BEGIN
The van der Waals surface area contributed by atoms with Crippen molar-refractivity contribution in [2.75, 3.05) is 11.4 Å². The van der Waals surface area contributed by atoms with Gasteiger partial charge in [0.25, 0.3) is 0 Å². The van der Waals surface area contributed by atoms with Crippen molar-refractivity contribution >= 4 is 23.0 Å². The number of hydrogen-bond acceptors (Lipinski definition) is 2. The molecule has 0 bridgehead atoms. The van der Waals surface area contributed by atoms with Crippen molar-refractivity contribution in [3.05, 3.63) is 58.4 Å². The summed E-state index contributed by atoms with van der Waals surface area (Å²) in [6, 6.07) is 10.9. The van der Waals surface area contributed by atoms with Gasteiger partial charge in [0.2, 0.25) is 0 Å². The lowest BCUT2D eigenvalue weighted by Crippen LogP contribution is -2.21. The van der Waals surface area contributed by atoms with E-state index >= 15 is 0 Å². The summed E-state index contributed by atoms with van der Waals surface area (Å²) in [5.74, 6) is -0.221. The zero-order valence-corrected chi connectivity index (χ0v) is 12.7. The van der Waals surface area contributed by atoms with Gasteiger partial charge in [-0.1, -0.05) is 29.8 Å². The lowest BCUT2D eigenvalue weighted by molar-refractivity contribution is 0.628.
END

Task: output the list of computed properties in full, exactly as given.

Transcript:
The van der Waals surface area contributed by atoms with Crippen molar-refractivity contribution in [2.75, 3.05) is 11.4 Å². The van der Waals surface area contributed by atoms with Gasteiger partial charge in [0.25, 0.3) is 0 Å². The van der Waals surface area contributed by atoms with Crippen molar-refractivity contribution >= 4 is 23.0 Å². The number of hydrogen-bond acceptors (Lipinski definition) is 2. The molecule has 0 bridgehead atoms. The van der Waals surface area contributed by atoms with Crippen molar-refractivity contribution in [3.05, 3.63) is 58.4 Å². The summed E-state index contributed by atoms with van der Waals surface area (Å²) in [6, 6.07) is 10.9. The van der Waals surface area contributed by atoms with Gasteiger partial charge in [0.2, 0.25) is 0 Å². The lowest BCUT2D eigenvalue weighted by Crippen LogP contribution is -2.21. The van der Waals surface area contributed by atoms with E-state index >= 15 is 0 Å². The summed E-state index contributed by atoms with van der Waals surface area (Å²) in [5.74, 6) is -0.221. The zero-order valence-corrected chi connectivity index (χ0v) is 12.7. The van der Waals surface area contributed by atoms with Gasteiger partial charge in [-0.1, -0.05) is 29.8 Å². The lowest BCUT2D eigenvalue weighted by molar-refractivity contribution is 0.628.